As a project manager, I’ve worked on a lot of different types of projects - working with artists of all sorts, organising tours and events, producing marketing campaigns. But the consultancy world is a bit different and brings its own challenges - obscure vocabulary and regular moments of ambiguity where it wasn’t clear where we’d end up. It hasn't always been comfortable. I was used to the mess of the production end of the creative industry, but not to the mess of giving shape to thoughts. But as time goes by, things have clicked into place. So, how did I find peace in the mess and what have I learnt this year?
The question: “so what are we going to do?” sometimes doesn’t have an immediate answer. We are usually dealing with complex projects, multiple stakeholders, figuring out new strategy plans, brand identity, messaging...and it takes time. Just keep an eye on milestones and get ready for the storm! You know that at some point the team will ask you to organise a creative sprint with some random people, so while waiting, get ready!
Keep asking questions.
What was daunting at the beginning was the idea that I was supposed to know everything and read the mind of my colleagues. This couldn’t be further from reality! Your colleagues are your best allies and figuring out the steps they take to complete a task will work wonders in helping you calculate more accurate estimates. At Something More Near we use a pattern methodology that provides a clear sequence of actions to follow, prioritises practice over theory and this modular approach is unique to every project.
Find the tools that work for your team
There are lots of tools out there - Trello, Monday, Smartsheet. It’s important to remember you are not a bad manager if you don’t use every last bit of tech. At Something More Near we've found a balance of low-tech, high-tech and no-tech tools that work for us. This means using old fashioned spreadsheets alongside advanced collaboration platforms like Mural and Figma, and a commitment to face-to-face problem solving. Don’t worry - just use whatever gets you and your team working with the minimum amount of headaches.
Interact with people
In business, emails, quick notes and texts have become ingrained in our practise and it is so easy to lose the essential human connection we all need, whether it is with a client or with our colleagues. A simple fix is to schedule weekly status calls with clients as a practical way to informally interact with them while also giving a cadence to the team. In regards to your colleagues, pay attention to your inner voice and be upfront with them as often your concerns or thoughts are theirs too. Once you’ve brought it up, you can then deal with it together.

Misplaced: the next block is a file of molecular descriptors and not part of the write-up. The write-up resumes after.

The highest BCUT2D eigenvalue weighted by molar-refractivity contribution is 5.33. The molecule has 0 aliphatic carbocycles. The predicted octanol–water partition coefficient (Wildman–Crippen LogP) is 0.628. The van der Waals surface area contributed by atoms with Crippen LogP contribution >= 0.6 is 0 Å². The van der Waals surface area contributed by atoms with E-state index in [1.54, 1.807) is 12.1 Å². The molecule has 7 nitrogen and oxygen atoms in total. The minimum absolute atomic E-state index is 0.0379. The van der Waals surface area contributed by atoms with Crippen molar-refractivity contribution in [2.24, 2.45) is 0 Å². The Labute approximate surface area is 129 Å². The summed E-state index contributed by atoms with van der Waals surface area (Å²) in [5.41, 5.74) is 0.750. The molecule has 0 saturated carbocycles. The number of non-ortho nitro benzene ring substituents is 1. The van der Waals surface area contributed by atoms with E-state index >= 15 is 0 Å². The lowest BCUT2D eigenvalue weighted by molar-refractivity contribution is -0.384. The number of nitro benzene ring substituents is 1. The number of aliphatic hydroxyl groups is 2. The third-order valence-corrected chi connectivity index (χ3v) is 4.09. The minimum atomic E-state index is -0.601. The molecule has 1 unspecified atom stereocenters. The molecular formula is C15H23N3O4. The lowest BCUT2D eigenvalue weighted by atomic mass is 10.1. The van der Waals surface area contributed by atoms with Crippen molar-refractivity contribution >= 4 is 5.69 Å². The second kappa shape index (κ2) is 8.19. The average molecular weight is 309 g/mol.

Not knowing is ok
Insecurity can actually help you get better at your job. When I heard the famous architect John Gehry speak about his own insecurities, it was a revelation. I started to appreciate insecurities as a driving force to improve. It is good to feel uncomfortable as it keeps you motivated, it keeps you looking for answers - insecurity and uncertainty is healthy as long as you don’t allow it to freeze you from taking action.
Use your downtime
Get the most out of your down time to update databases, read up on related content, organise your files and folders, etc. It will come in hand when you least expect it! One of the best books I recently read is “Project Management for Humans” by Brett Harned which helped me to understand the depth of the PM role and even highlighted a few eureka moments.
So whether you are a project manager or not, we all have to manage tasks and work with others and if you've made it this far, I'm sure some of this piece has resonated with you. Every project, big or small, will have its own challenges. Don’t be put off of being in the mess, things will unfold if you apply a consistent process. Whilst we all love it when a plan comes together, I can really say that the journey of learning what works (and doesn't) will be as rewarding as putting a line through the tasks on your todo list.
Project management specialist, overseeing projects for Nespresso, Allianz Real Estate, TED and Placido Domingo.